Newsweek’s My Turn: What About the Patient?

Last week, Newsweek’s My Turn featured an essay by Dr. Richard Karl. Newsweek called it “Good Doctors Spot Mistakes, Save Lives”… a lousy headline for a well-meaning essay, even if the essay needs a postscript.

(I’ve provided that postscript below.)

Dr. Karl, a surgeon, describes the frustration of trying to track down a sponge which he fears he has left inside his patient. He uses this example to cite one of the many ways physicians, and the medical system in general, harm patients — 15 million of them per year, by count of the Institute of Heathcare Improvement.

He then provides the reasons he thinks this phenomenon has gotten so out of control, from too much innovation to development of too many new drugs and treatment techniques to patients demanding to be a part of their own care decisions.

He’s right. The world has changed.

But the real measure of this man is in his bottom line, where he states, “Most everybody I know in medicine is bright, hardworking and altruistic. Many, though, have been beaten down by hundreds of urgent pages, middle-of-the-night phone calls, decreasing reimbursement, more paperwork and less grateful patients. These doctors have become less careful, and their patients suffer as a result.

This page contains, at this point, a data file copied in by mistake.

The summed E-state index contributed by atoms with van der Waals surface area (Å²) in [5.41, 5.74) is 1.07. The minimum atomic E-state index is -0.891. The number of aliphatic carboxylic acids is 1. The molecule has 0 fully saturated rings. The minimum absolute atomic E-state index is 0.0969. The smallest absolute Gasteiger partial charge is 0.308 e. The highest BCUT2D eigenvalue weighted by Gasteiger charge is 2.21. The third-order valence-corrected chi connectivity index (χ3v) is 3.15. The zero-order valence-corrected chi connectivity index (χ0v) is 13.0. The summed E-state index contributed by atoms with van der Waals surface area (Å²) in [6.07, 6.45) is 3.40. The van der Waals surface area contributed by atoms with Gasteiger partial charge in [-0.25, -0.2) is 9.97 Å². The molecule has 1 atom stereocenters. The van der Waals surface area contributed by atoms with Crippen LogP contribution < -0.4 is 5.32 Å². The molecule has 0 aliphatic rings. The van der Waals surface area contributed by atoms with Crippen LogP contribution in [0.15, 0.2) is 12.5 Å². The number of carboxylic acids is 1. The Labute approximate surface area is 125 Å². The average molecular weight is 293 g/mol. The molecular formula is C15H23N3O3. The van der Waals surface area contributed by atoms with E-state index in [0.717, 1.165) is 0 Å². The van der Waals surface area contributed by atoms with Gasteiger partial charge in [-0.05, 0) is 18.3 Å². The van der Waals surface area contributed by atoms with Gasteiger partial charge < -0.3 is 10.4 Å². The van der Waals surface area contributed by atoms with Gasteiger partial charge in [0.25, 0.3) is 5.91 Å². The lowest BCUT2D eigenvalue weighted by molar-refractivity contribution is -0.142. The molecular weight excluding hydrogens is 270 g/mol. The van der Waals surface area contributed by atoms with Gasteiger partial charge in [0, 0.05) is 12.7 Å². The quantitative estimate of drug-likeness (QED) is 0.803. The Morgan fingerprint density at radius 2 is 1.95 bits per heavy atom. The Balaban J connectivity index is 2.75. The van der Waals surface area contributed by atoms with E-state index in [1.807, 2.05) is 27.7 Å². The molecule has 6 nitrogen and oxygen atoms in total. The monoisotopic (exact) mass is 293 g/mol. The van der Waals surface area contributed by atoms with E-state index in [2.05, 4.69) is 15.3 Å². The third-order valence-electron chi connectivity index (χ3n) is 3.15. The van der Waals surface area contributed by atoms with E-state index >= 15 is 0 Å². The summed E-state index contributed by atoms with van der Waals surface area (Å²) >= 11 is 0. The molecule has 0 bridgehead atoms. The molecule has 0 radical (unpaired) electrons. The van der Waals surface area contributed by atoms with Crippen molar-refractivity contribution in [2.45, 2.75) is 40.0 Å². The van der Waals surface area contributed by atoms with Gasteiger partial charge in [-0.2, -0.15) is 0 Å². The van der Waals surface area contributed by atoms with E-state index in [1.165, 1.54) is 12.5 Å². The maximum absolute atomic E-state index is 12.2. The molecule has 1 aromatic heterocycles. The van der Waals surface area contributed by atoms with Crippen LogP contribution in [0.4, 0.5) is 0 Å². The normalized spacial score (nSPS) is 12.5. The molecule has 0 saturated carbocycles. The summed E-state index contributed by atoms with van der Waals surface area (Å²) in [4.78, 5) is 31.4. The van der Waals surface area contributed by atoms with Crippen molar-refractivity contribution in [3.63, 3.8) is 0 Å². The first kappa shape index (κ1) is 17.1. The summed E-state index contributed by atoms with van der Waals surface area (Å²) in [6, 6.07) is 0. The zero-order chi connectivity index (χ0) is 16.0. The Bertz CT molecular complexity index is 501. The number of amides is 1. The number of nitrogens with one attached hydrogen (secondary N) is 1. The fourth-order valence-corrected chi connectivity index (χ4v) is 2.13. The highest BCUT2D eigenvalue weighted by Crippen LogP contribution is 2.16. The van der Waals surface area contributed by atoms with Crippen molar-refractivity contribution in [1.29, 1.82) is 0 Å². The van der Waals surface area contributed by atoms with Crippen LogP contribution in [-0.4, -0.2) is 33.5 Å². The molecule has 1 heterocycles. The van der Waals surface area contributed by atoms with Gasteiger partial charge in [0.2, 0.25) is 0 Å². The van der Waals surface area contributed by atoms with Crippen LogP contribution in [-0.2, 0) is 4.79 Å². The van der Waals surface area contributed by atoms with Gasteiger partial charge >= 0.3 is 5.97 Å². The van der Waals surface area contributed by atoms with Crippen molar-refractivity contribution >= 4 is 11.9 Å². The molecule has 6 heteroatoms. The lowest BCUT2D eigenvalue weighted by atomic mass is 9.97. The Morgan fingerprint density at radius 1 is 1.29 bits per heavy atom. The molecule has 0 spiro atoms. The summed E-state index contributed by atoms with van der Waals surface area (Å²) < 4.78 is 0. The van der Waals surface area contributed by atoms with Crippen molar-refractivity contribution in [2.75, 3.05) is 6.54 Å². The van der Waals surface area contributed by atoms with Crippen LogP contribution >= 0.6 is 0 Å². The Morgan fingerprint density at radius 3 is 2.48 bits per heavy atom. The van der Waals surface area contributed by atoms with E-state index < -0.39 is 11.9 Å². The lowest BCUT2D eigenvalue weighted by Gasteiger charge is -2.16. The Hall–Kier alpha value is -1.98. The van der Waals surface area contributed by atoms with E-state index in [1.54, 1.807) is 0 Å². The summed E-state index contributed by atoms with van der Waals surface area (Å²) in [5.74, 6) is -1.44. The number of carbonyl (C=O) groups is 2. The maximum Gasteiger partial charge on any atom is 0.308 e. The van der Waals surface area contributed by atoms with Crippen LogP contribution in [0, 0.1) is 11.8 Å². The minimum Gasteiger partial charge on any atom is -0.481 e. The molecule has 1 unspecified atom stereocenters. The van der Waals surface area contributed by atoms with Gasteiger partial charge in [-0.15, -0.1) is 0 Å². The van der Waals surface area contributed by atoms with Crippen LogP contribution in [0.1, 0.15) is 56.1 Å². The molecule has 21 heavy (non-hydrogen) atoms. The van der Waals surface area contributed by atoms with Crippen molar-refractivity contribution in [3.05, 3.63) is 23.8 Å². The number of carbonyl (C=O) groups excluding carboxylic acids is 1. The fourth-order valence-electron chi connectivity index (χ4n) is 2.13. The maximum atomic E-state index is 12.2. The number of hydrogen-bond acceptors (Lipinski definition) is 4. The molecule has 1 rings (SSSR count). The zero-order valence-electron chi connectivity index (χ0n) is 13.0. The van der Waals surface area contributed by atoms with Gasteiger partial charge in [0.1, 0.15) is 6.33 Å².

It is time for my colleagues and me to reclaim our profession. It is time for doctors and nurses to work together, time for electronic records to actually work in providing the right information to the right person, time for pharmacists and nurses and social workers and doctors to see patients together.”

I hear you Dr. Karl, and I can see that you are trying to shift your thought process from being a blamer to being a fixer. I appreciate that.

But here’s the postscript: in your description of who needs to work together on the “healing together” team, you’ve missed the one person who is, arguably, the most important participant of all: The patient!

Patients: you’ll understand the need to take responsibility by understanding the constraints your providers operate under (as described by Dr. Karl) — it only makes sense for you to be an active participant in your care decisions.

Doctors: if you embrace the empowered, informed patient as a part of the healing team, you’ll find that everyone will benefit. And that, after all, is why you became a doctor.

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Trisha Torrey
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